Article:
As the number of recreational trampoline parks in the United States soars—increasing from about 40 in 2011 to 280 in 2014—so do injuries to children using them. Researchers compared trampoline park injuries (TPI) with home trampoline injuries (HTI) from 2010 to 2014, using data from the National Electronic Injury Surveillance System.
Injuries sustained at trampoline parks accounted for 6,932 trips to EDs in 2014—a twelvefold increase from 2010, although TPI accounted for only 11% of all trampoline injuries in 2014. The majority of injuries continue to be associated with home trampoline use. Sprains and fractures were the most common trampoline injuries overall, but children injured at home were twice as likely to suffer head injuries and concussions while those injured at trampoline parks had a higher risk of dislocations and sprains to the lower body.
Boys were hurt more often than girls, and younger children had more bone breaks than teenagers. Fractures accounted for half of injuries among children younger than six years. Children with TPI were typically older (13 years) than those with HTI (9.5 years).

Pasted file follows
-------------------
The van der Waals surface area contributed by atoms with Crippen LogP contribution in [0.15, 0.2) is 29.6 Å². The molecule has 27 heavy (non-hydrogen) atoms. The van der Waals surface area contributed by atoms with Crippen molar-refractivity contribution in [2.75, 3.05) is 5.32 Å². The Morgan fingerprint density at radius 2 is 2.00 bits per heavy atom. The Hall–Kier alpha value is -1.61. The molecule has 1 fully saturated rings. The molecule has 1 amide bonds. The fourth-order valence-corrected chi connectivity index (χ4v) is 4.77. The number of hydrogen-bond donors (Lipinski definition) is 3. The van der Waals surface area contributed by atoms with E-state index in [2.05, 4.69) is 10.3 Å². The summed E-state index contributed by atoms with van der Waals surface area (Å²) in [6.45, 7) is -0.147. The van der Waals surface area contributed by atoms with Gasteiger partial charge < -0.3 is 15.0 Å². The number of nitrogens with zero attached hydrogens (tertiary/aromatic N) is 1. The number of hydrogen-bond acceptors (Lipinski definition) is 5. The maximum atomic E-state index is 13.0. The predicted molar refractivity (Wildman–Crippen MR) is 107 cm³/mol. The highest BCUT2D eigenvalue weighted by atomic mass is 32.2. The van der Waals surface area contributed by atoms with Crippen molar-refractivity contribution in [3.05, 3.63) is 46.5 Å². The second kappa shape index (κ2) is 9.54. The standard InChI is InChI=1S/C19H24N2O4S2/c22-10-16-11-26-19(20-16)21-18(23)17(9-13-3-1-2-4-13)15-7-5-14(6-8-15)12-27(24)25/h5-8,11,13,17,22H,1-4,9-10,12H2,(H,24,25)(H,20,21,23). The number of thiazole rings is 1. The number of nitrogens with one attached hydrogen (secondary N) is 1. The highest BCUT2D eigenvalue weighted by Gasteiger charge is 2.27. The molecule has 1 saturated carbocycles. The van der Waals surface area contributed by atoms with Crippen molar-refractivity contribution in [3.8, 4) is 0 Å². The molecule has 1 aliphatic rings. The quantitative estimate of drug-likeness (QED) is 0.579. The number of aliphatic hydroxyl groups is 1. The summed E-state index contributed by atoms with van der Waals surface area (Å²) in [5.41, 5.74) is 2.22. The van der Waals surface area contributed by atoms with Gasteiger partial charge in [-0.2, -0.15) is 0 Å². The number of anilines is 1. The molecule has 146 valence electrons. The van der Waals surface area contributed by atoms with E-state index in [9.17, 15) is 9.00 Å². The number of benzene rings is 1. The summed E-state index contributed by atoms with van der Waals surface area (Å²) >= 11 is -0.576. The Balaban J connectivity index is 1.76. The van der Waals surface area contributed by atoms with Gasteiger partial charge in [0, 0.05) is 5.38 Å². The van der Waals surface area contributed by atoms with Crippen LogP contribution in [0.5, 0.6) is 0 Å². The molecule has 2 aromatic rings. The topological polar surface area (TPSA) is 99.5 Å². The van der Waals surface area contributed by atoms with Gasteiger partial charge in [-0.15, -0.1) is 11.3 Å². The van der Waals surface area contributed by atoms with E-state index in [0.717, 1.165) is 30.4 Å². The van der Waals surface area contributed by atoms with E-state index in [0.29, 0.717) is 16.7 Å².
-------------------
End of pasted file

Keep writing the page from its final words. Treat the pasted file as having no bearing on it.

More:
Children injured at trampoline parks are more likely to be admitted to the hospital compared with those incurring HTI. Fractures were the most common reason for admission, with leg fractures accounting for 59% and elbow fractures for 34% of admissions. Older children and young adults incurred more TPI; the study noted two spinal cord injuries, one in a 17-year-old and one in a 20-year-old, incurred during attempts at flips.
The volume of TPI will surely increase with more recreational trampoline parks—now opening in the United States at a rate of almost six per month. Prevention strategies recommended by the researchers include minimizing contact between jumpers, extra padding on frames, and restrictions on flips and somersaults. Guidelines from the American Academy of Pediatrics underscore these recommendations: go to http://bit.ly/2d016Zn. —Carol Potera
Kasmire KE, et al. Pediatrics 2016 138 3 e20161236